Crossrail’s Lessons on Project Management Technology

By
Tuesday, March 29th, 2016
liked this article
Embed
Workyard.com (expire Jan 30, 2017)
advertisement
crossrail-tunnel
FavoriteLoadingsave article

In order to derive lessons about effective delivery strategies for major projects, looking at well-known developments around the world which have been delivered successfully is a good place to start.

In the rail sector, the 118-kilometre Crossrail project linking London’s east, west and centre which is currently around 70 per cent complete and thus far on time and within budget, fits the bill perfectly. In 2014, for example, Public Accounts Committee member Richard Beacon said ministers in the UK should look to the project as ‘a textbook example of how to get things right,’ especially in regard to the level of pre-construction scoping and planning work carried out.

crossrail map

click to enlarge

Technology was a key driver for the project. Given that the sheer scale of this project was such that virtually every major consultant in the United Kingdom was involved to at least some degree, a critical success factor revolved around the early development of a ‘single source of truth’ for all information which was considered to be important, Crossrail Ltd head of technical information Malcom Taylor said.

From a CAD perspective, Taylor – who has been in Australia recently sharing his experience as part of a seminar series hosted by technology provider Bentley Systems – says this was largely achieved through the adoption of basic principles outlined in a standard known as VS 1192, which deals with collaboration in a multi-disciplinary environment. From a document management perspective, a Workflow management system was used along with a database they had previously used to look after all of the workflow, document activity and contract administration.

The end result was that they were able to create a core, centralised single point of truth with regard to their technical information system in respect of both the building itself and the document management and contract administration system.

Asked about lessons learned surrounding the effective use of systems such as CAD and BIM on major projects, Taylor says there are three key areas to consider.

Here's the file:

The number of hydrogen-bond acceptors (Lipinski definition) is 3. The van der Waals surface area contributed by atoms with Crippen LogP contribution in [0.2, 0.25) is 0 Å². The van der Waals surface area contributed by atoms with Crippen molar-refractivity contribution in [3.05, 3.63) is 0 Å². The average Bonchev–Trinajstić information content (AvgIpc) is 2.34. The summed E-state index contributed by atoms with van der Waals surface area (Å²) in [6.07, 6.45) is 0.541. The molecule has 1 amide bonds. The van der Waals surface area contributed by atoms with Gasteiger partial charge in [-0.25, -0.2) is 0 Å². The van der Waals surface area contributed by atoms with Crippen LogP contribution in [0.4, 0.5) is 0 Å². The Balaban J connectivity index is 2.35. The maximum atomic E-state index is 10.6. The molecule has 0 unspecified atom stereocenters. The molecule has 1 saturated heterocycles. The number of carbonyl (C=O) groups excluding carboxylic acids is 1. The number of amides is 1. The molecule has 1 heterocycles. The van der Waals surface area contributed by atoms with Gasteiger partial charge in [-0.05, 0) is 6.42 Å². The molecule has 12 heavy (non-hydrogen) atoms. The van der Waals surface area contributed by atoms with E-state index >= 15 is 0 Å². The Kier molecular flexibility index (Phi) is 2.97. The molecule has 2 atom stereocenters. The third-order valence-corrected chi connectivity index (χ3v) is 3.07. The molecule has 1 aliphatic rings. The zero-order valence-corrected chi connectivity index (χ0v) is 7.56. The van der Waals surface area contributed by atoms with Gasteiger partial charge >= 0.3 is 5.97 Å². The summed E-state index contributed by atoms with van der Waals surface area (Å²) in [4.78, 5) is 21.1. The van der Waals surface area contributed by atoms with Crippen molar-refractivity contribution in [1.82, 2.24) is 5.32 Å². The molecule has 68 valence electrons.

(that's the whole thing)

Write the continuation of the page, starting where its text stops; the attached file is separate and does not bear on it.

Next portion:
First, it was important to think carefully about the type of information which will be required over the life cycle of the asset during operations and maintenance as well as during design and building, he said. Taylor stressed the need to ‘start with the end in mind’ and understand the type of information you need to capture at each stage of the process.

“If you start with the end in mind, know what it is you need to collect and then collect it, you can be sure that you have got the right data at the right time,” he said.

Other lessons, meanwhile, revolved around the need to adopt efficient technologies in terms of data collection along with that to give appropriate recognition of the ‘people’ side of the technology. Whereas the second half of the 20th century in terms of data collection and information gathering was all about using folders and personal computers, the modern way is all about databases, and it is imperative to use more modern tools so that this can be done as efficiently as possible, Taylor said.

He added that whilst much of the information required for projects today is largely similar to what it has been in the past (drawings, schedules and the like) it was important to better ways of how this can be captured, stored and presented – a phenomenon which may create resistance amongst some who are comfortable with their existing methods for these tasks.

In terms of adoption of BIM specifically, Bentley vice president – ANZ Brian Middleton says Australia suffers from a lack of effective leadership. Whilst the level of focus upon the capabilities of BIM as a modeling tool have been adequate, he says there is insufficient focus upon how intelligence captured during the design and construction phases can subsequently be used in the operations and maintenance phases, which can account for around 80 to 90 per cent of overall cost of owning the asset. Too often, he said, use of multiple technologies and file formats during design and construction and the practice of different parties discarding information which was not needed from their own point of view resulted in a set of information at the end which was disjointed and not easily understood by facilities managers and maintenance contractors.

Middleton is particularly disappointed about references to BIM as a software tool in a report following a senate inquiry into use of smart information system technology in the design and planning of infrastructure, saying it should instead be viewed as a combination of people, process and technology to move information across the asset life cycle.

“There are two things that I see,” Middleton said when asked about how Australia and New Zealand are performing in terms of BIM adoption, “A huge appetite and a lack of leadership.

“There is a huge appetite in the supply chain amongst the contractors and huge enthusiasm on the part of owners and operators. But there is a lack of knowledge and understanding and leadership in terms of applying it and obtaining the benefit.”

By all means, technology is of great value to major construction projects involving rail or other infrastructure.

How much use we make of it will depend upon the extent to which it is used to foster collaboration across the cycle of design, construction, operation and maintenance.

Embed
FavoriteLoadingsave article

Comments

 characters available
*Please refer to our comment policy before submitting
Discussions